WASHINGTON (Reuters) - The White House is considering nominating Mark Wetjen, an aide to Senate Majority Leader Harry Reid, for a top job at the Commodity Futures Trading Commission, The Financial Times reported on Friday.
Democrat Michael Dunn’s term as a CFTC commissioner ends in June. The time is crucial because the CFTC is trying to finalize more than 40 detailed regulations implementing 2010’s Dodd-Frank over-the-counter derivatives reforms.
Wetjen’s nomination would require Senate confirmation -- a hurdle that could be even higher than usual due to Republican antipathy for the CFTC’s reforms and an overheated political climate ahead of 2012’s elections.
The White House is conducting background checks required for the nomination of Wetjen, The Financial Times reported.
Wetjen declined comment, as did several other Democratic sources on Capitol Hill.
People who have worked with Wetjen, a lawyer, on economic policy issues described him as a hardworking “nice guy” whose positions on derivatives reforms are unknown.
“He’s not an ideologue. He’s a very smart guy who thinks about things and tries to figure out how to get them right,” said Dennis Kelleher, president of Better Markets, an advocacy group pushing for financial reforms.
If Wetjen is nominated for the job, Republicans hold enough power in the Senate to block his nomination.
Dunn has said he will stay on the CFTC until his replacement is confirmed by the Senate.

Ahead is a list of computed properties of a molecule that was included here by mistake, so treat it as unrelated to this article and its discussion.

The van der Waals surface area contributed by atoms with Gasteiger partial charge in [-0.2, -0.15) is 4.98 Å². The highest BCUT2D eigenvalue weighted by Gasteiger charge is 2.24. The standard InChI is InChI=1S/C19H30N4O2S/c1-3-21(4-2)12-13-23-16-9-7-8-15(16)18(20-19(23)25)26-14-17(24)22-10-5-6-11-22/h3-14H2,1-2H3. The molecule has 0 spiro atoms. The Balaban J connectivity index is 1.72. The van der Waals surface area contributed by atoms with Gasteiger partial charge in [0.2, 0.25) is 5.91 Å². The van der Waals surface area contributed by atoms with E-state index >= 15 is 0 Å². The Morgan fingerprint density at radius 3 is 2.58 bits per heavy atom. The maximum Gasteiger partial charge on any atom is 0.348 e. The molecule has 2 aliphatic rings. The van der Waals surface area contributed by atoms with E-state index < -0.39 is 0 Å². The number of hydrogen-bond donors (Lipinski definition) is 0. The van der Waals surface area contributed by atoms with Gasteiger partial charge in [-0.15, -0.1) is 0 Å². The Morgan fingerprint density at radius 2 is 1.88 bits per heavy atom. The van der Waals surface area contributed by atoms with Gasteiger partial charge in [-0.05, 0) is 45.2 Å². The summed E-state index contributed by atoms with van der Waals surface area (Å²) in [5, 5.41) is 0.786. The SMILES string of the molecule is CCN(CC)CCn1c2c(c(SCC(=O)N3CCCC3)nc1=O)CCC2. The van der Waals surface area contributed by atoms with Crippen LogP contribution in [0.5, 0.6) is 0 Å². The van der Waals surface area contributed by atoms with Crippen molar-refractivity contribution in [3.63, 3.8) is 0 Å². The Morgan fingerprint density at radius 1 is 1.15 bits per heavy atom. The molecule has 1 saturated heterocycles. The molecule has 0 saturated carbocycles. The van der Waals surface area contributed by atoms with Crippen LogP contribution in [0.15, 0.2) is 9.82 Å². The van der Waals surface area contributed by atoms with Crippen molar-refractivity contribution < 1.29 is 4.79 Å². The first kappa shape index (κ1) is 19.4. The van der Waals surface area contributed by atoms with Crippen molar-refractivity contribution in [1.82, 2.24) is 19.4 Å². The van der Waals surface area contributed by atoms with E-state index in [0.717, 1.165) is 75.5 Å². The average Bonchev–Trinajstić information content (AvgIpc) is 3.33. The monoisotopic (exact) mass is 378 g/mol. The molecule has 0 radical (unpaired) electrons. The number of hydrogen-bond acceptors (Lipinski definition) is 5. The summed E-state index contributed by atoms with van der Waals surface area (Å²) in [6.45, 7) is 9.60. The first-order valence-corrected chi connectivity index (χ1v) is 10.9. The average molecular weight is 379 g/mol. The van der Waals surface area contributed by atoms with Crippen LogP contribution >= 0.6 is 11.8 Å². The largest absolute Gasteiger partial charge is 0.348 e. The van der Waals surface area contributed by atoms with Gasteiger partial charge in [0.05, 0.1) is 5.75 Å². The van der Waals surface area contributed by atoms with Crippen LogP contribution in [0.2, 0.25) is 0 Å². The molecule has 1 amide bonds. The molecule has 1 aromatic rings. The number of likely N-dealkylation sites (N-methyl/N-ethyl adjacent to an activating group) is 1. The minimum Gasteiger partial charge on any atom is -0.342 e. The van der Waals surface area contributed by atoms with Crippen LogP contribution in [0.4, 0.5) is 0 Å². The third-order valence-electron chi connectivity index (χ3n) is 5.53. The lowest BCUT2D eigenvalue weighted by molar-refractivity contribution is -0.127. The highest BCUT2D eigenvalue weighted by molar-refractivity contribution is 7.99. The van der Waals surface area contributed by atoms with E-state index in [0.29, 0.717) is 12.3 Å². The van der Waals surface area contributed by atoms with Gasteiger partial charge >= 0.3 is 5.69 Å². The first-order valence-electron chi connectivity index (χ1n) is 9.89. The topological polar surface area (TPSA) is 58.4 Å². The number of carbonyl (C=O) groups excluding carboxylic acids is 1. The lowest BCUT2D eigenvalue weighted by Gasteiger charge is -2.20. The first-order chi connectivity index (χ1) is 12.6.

“I have an obligation to the public ... that I need to be there and ensure there are five people on the commission making these decisions,” he told Reuters this week.
Some Republicans may want to see Dunn stay on. Though he is a life-long and well-connected Democrat, he has shown an independent bent in his decisions at the CFTC, where he has been skeptical of a plan to curb commodity speculation.
Under law, Dunn can remain through the end of 2012. If he did and if Republicans won control of the White House, they could nominate one of their own to replace him, giving Republicans a majority on the commission.
Sources said “horse trading” is common with agency appointments. Republicans could back Wetjen in exchange for Democratic support for a Republican candidate elsewhere.
CFTC nominations have been held up in the past, even before swaps reforms became a top economic issue.
A group pushing for strong limits on speculators wrote to President Barack Obama this week, urging him to choose a candidate who puts “Main Street before Wall Street and LaSalle Street,” referring to the Chicago trading district where the CME Group is located.
Reporting by Roberta Rampton and Kevin Drawbaugh, additional reporting by Richard Cowan, editing by Matthew Lewis